Office is deeply entrenched in the business world so this move could be a financial bonanza for Microsoft until the business world rebelled. Lotus Notes (Which IMNSHO sucks big green donkey dicks.) could replace Outlook and the Lotus suite of apps based on Open Office could replace the balance of Office. Courageous management would dump commercial software and go with Open Office or Libre Office.
    Big challenges are user training and finding a replacement with the same kind of email and calendar integration that Outlook offers. I work for a large tech company. Being able to schedule meetings and conference calls, and getting reminders of same makes the work day flow smoothly. At least until your exchange server becomes unreachable.
    We need a Darth Balmer icon for Slashdot.
  • Adobe started the "rent" thing a couple years ago. I guess it works IF you need to upgrade all the time. But if you feel you can skip an upgrade you're SOL.

  • Adobe, or open-source stuff....
  • by twnth (575721) on Saturday September 22, 2012 @01:34PM (#41422211)

    I have a personal technet subscription, which is effectively renting MS products (annual fee, access to latest software, and other goodies)
    Work has enterprise licencing, which is not much different.

    so... some of us have been renting MS software for years.

  • to fdisk ms_windows off my PC and install Linux
  • ...unless I keep getting the $10 versions from work home use program (HUP). The problem with HUP is I can select (currently) either Office 2010 or Office 2011, but not both (just in case it's not obvious, the former is Windows, and the latter is Mac OS). And yes, I want and need both.

    My company uses Windows workstations, but I prefer Mac OS at home. Most of the time, Office:Mac is just fine. Except, you know, the glaring omissions of Access and OneNote, which cause me to have to boot up Parallels (less of a

  • by fragMasterFlash (989911) on Saturday September 22, 2012 @01:47PM (#41422343)
    If you do signup for an MS Office subscription, make sure you uninstall the software before the subscription expires. Some of the most badly-borked systems I have encountered in the past three years have had a pre-release version of Office installed that went beyond its timebomb date. I expect similar badness to occur with systems where an Office subscription has expired.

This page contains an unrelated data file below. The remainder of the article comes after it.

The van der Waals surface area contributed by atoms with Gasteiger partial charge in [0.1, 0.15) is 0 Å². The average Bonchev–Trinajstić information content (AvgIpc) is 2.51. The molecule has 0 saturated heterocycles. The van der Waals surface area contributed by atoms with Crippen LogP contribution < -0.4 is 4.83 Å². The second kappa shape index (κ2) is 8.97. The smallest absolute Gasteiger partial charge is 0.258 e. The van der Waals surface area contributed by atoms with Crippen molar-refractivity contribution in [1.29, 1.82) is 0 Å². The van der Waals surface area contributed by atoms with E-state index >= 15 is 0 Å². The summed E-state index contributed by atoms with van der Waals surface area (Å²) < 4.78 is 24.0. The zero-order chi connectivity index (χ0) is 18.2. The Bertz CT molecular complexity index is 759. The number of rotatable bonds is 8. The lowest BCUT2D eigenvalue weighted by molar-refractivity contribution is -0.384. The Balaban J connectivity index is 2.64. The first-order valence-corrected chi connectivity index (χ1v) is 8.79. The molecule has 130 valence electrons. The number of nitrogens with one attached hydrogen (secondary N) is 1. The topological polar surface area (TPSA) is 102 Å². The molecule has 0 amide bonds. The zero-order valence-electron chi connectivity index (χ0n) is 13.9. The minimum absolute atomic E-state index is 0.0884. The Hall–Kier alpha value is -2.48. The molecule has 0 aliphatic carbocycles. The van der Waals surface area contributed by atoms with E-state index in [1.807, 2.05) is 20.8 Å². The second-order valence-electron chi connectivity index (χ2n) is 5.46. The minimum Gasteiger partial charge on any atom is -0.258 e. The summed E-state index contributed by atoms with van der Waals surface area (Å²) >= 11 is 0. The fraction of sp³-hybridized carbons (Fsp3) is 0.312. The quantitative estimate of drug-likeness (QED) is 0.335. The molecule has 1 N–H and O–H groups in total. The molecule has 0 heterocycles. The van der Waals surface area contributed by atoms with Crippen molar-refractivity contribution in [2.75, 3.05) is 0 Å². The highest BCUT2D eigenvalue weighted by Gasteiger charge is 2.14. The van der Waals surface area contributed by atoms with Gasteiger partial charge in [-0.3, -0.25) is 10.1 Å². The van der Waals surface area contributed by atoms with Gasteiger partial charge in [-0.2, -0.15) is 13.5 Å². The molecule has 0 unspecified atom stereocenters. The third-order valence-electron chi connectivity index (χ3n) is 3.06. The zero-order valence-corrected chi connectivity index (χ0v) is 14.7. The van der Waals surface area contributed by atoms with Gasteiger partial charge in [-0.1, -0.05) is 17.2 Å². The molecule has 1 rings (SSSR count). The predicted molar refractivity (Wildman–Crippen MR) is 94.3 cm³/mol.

• Considering what a pile of substandard trash things like Office are, that they still have not caught up with open standards and are lagging behind badly on the OS front, I would think that people are morons and MS marketing realizes that and knows how to play them well.

    Therefore I predict this will be a huge commercial success.

  • With my broadband internet connection. I pay the same price for 150/10Mbps pipe that I used to pay for 60/6Mbps one, so I could say that those licences are really free. I guess that's one way they can convince people to use them. I have no choice to give those licenses back and get a discount. I don't think Microsoft has nothing out of it.
  • by atarione (601740) on Saturday September 22, 2012 @01:56PM (#41422409)

    Despite having technet, I still use LibreOffice more than Office ... I have both installed but i kinda like the interface of LibreOffice more.

    If I have friends / family that ask about this .... well technically whenever i have had friends /family complain about buying office i have just told them to try OpenOffice before then LibreOffice now. Most of them tried open/Libre office and decided it was pretty good ...and really good for free and just used that.

  • When I get a Word file from someone for review, I feed it to an online MS Word PDF Printer, then scribble all over the PDF file with Xournal and send the resultant PDF back to the originator.
  • If you can write off the subscription cost in your business, then you can have some justification.

    But for a home users? The vast majority would likely be happy with the office version they bought with their computer, and using on their next computer if they could. They need to upgrade just about never.

    Getting roped into annual fees makes absolutely no sense in this case.

  • Not really a social experiment, is it? More a sort of, well, business one.
  • by nurb432 (527695)

    They have been on this sort of model for a long time with large customers.

    Nothing really new.

    But i do find it humorous as in the old days they were fighting against IBM's similar model with the big iron, and now we are coming full circle.

    Guess it wasn't so bad after all :)

  • They should have released office applications for iOS at 2x the price of their iWork equivalents. Then they should have moved all that into the metro style, and released basically the same metro designs for Windows 8.